A Singapore firm is cashing in on the box office record-smashing success of Kabali, an Indian gangster movie, filmed largely in Malaysia and released late last month.
Carbon Copy Collectibles, a start- up that creates figurines of Indian cinema characters, was chosen as the official merchandise partner for the movie's global publicity campaign by Chennai-based production house V Creations.
The home-grown firm was set up in June last year by five Singaporeans: business developer Kumaresh Bala, 25; visual arts student Suraen Ramadass, 29; and engineers Dhivya Subramaniam, 27, Prakash Ramdas, 29, and Ganeshan Lingam, 29.
"We are pioneers of collectibles in the Indian cinema industry. There have been others who have tried, but the end products were not as detailed and well-received," said Mr Ramadass.
He explained that while a toy has moving parts and appeals to a younger age group, a figurine has a pose that is final. It appeals to a wider age range above 14 years of age, and is more aesthetically accurate in terms of emotions and features.
Said Mr Bala: "In Western cinema, companies like Marvel and DC have a collectibles culture. For example, they release Ironman and Batman figurines. For the Indian movie industry, most customers do not know of collectibles."
Mr Ramadass said there is already an appreciation for art within the Indian culture, evident from the temples and garments, and collectibles are just a new element.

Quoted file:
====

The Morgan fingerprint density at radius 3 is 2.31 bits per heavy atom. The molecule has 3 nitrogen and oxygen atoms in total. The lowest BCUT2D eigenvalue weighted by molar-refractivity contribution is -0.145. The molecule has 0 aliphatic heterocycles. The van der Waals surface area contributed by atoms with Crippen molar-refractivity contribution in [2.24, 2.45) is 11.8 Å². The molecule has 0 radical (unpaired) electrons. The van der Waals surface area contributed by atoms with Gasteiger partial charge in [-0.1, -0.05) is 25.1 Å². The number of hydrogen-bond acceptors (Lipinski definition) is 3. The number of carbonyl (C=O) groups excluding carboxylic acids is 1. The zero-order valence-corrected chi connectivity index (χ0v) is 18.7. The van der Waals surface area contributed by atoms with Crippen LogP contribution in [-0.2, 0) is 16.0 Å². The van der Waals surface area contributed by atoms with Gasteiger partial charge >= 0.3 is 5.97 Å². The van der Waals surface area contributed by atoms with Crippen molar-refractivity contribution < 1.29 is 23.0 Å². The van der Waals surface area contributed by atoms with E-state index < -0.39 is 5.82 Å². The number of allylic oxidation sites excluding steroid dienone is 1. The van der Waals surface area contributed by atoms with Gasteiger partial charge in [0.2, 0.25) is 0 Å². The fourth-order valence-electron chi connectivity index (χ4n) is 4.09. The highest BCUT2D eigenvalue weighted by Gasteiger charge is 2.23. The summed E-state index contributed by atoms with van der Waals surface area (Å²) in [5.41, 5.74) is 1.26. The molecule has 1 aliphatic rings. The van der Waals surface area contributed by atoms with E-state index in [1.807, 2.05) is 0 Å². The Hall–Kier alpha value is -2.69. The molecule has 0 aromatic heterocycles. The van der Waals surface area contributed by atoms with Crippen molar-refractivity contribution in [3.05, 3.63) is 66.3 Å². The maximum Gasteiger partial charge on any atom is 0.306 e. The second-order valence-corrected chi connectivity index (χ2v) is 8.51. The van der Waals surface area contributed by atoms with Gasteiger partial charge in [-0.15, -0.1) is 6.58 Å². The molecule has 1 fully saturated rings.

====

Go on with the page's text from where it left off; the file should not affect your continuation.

They made first contact with the production house in January, flying to Chennai for a sales pitch that was well-received. A deal was reached after six months of negotiations.While the firm declined to disclose the start-up costs, Mr Bala said that the Kabali deal allowed them to increase production capacity by 50 per cent.
The figurines they create are based on the main characters of the movies, who are usually heroes.
For the Kabali movie, the figurine portrays the movie's hero Kabaleeswaran, played by veteran actor Rajinikanth. It features the crime lord in a grey three-piece suit, wearing sunglasses and with his hands in his pockets. Each figurine is 16.5cm tall and weighs 300g.
There are only 40,000 of these Kabali figurines worldwide, with sales having begun in mid-June. About 85 per cent of the stocks have been sold so far.
In Singapore, they are sold at Rex Cinema and on Carbon Copy Collectibles' website, for $39.90.
The Kabali figurine is the third one they have created, but the first in a tie-up with a major production house. They had two earlier projects to test the market on a smaller scale. "We created 2,000 pieces of Manik Baasha, a character from a 20-year-old movie, and released it in December last year. We also created 2,000 pieces for the 1992 movie Thevar Magan, and released them in March this year. Both were sold out within 11/2 months of release," said Mr Bala.
The two characters were sold on the firm's website, and bought mainly by customers in Singapore and Malaysia. Between 10 per cent and 20 per cent were sold to customers in other places like Britain, the United States and the United Arab Emirates.
The production process, from modelling and moulding to producing the final product, is done with partners in places such as the US and Hong Kong.
Mr Bala said the learning curve was steep. "For the first two figurines, we used polyresin. But it's breakable and when we shipped overseas, one or two ended up broken. So for the Kabali one, we used polyvinyl, which can bend a bit and is more durable."
E-commerce giant Amazon bought up all the Kabali stock for India, while in Malaysia, the figurine is selling in all 10 Madura Stores, a retail outlet for Indian products.
Mr Bala added that the production house is already planning to expand this movie's line of collectible figurines. "When the movie hits a hundred days, they might want to do something different," he said.